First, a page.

Friday, March 22, 2013

Edited Review of Daniel B. Wallace's Greek Grammar

I have to laud and simultaneously criticize Daniel B. Wallace's book Greek Grammar Beyond the Basics (Grand Rapids, MI: Zondervan Publishing, 1996). If I have ever written an ambivalent book review, this is it.

Wallace's grammar merits a five star rating in terms of what it teaches about biblical Greek. It is probably one of the best New Testament Greek grammars on the market. The author is to be commended for his scientific approach to Greek grammar and linguistics in general. For the most part, past decisions about what constitutes a subjective genitive or an objective gentive, an ablative of separation or a dative of reference in a particular Bible verse have been highly subjective. Wallace tries to improve the process and he should praised for his efforts.

A laudable aspect of Greek Grammar Beyond the Basics is Wallace's ability to implement recent works on aspect and Aktionsart. He also gives plenty of examples throughout his grammar that illustrate Greek voice, mood, and aspect. The author is generally level-headed in his approach and anyone reading this work cannot help but improve his or her proficiency in Greek. The professor's discussion on demonstrative and relative pronouns is excellent and the section concerning the Granville Sharp Rule is probably one of the most enlightening and lucid treatments of the subject, although I disagree with Wallace's conclusion on the famed rule. Overall, Wallace's work is a welcome addition to any scholar's library. The only drawback to this grammar is his failure to interact fully with the many possibilities of the New Testament Greek text.

At this point, I do not want to sound like a broken record, but I must object to Wallace's dogmatic assertions about the Witnesses' understanding of John 1:1c; 8:58 and Titus 2:13. Despite his "learned" protestations to the contrary, Jehovah's Witnesses are on solid ground regarding their understanding of the aforesaid passages.

For example, Margaret Davies poses the question: "Is Jesus' remark, 'Before Abraham was, I am he' a reminder that he is the eternal LOGOS?" (Davies 86). She concludes that this reading of Jn 8:58 "is neither an obvious nor a necessary reading" (86). She also writes: "We should conclude, therefore, that the Johannine Jesus' use of the 'I am' form draws on Wisdom declarations from its Scripture, and does not assert Jesus' divinity" (Davies 87).

Lastly, I think Wallace also overlooks some key information when he analyzes the demonstrative pronoun hOUTOS in 1 John 5:20. The bias appears to shine through clearly in this case: he dismisses the alternate view too hastily. While I do not necessarily fault Wallace for taking a doctrinal stand based on how he reads the Greek of the New Testament, I think he needs to let his readers know (more fully) that there are other ways to understand the text.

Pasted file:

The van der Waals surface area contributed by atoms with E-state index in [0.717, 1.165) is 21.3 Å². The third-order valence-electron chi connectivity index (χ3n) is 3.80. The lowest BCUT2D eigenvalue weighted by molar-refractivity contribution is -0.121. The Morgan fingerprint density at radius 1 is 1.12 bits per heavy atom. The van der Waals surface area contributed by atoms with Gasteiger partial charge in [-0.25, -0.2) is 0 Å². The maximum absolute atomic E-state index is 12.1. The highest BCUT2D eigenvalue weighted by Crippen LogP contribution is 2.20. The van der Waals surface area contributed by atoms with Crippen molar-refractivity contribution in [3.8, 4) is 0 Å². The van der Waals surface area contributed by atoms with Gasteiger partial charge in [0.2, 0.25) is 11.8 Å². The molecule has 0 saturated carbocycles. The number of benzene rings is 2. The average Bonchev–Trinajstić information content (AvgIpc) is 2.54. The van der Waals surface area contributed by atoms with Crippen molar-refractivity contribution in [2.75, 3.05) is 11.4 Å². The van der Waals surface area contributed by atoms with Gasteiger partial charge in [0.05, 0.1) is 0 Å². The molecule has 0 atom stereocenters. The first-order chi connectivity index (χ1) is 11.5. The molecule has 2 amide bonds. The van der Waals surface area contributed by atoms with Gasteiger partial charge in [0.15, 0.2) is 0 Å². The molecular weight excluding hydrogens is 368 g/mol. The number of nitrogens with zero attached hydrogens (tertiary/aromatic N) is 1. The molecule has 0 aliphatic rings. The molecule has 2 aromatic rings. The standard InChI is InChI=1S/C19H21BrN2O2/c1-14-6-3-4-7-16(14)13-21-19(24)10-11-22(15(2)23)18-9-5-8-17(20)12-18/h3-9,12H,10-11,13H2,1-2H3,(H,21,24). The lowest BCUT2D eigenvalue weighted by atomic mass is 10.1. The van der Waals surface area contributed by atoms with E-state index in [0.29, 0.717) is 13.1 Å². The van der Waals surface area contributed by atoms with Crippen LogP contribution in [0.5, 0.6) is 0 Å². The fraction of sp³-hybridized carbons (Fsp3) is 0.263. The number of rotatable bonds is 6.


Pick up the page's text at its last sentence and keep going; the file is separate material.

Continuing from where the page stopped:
In A Grammatical Analysis of the Greek New Testament written by Max Zerwick and Mary Grosvenor, they say regarding 1 John 5:20 and hOUTOS:

"the ref. is almost certainly to God the real, the true, op. paganism (v 21)."

Overall, despite the few shortcomings that I believe Wallace's grammar contains, I can still recommend it with a clear conscience. As with any work, I suggest reading it critically and trying to research the examples he gives, for yourself.


Brusting Wulfe said...

I agree with your review. Wallace's grammar is great for learning Greek, yet his theological bias shows when discussing alternate views. And many times he incorrectly criticizes Jehovah's Witnesses' understanding of certain verses.

For example, on page 41, footnote 14, he doesn't seem to realize that Jehovah's Witnesses are there speaking of the traditional ENGLISH translation of John 1:1 - "the Word was God" - which is indeed a convertible proposition. They weren't in that instance dealing with the Greek.

Another example, when Wallace deals fully with John 1:1 and the NWT on pages 266-268, he doesn't interact with what the NWT translators said to defend their translation, as found in the various appendixes found in the NWT. Instead he decides to quote a critic of the NWT, R. H. countess. And of course, Countess' argument is embarrassingly weak, since it's based on a straw man that the only reason the NWT translated John 1:1c as "a god" is because qeos was anarthrous - which is exactly not what the NWT translators ever said.

As for John 8:58, Wallace has a lengthy discussion on its possibility as a historical present on page 530, and only briefly mentions in a footnote its possibility as an extension from past. Granted, there was an old article in a Watchtower discussing John 8:58 as a historical present, but that probably wasn't written by the translators, since when they discuss it in the footnotes and appendixes, they don't mention a historical present. Instead, although not naming "Extension from Past," they accurately describe how to identify it, and how to translate it, which closely matches what Wallace himself says on pages 519-520.

It seems possible that Wallace wasn't directly interacting with the NWT himself, but relying only on what others had said. He also incorrectly singles out Jehovah's Witnesses when it comes to verses like those I've mentioned, when really there is a rich tradition of those opposed to the standard renderings. Mentioning "Jehovah's Witnesses" to evangelicals - the target audience of Wallace's grammar - only serves to bring up their biased defenses, not allowing them to honestly deal with opposing views.

Edgar Foster said...


Thanks for bringing out those additional points. Your observations are quite helpful.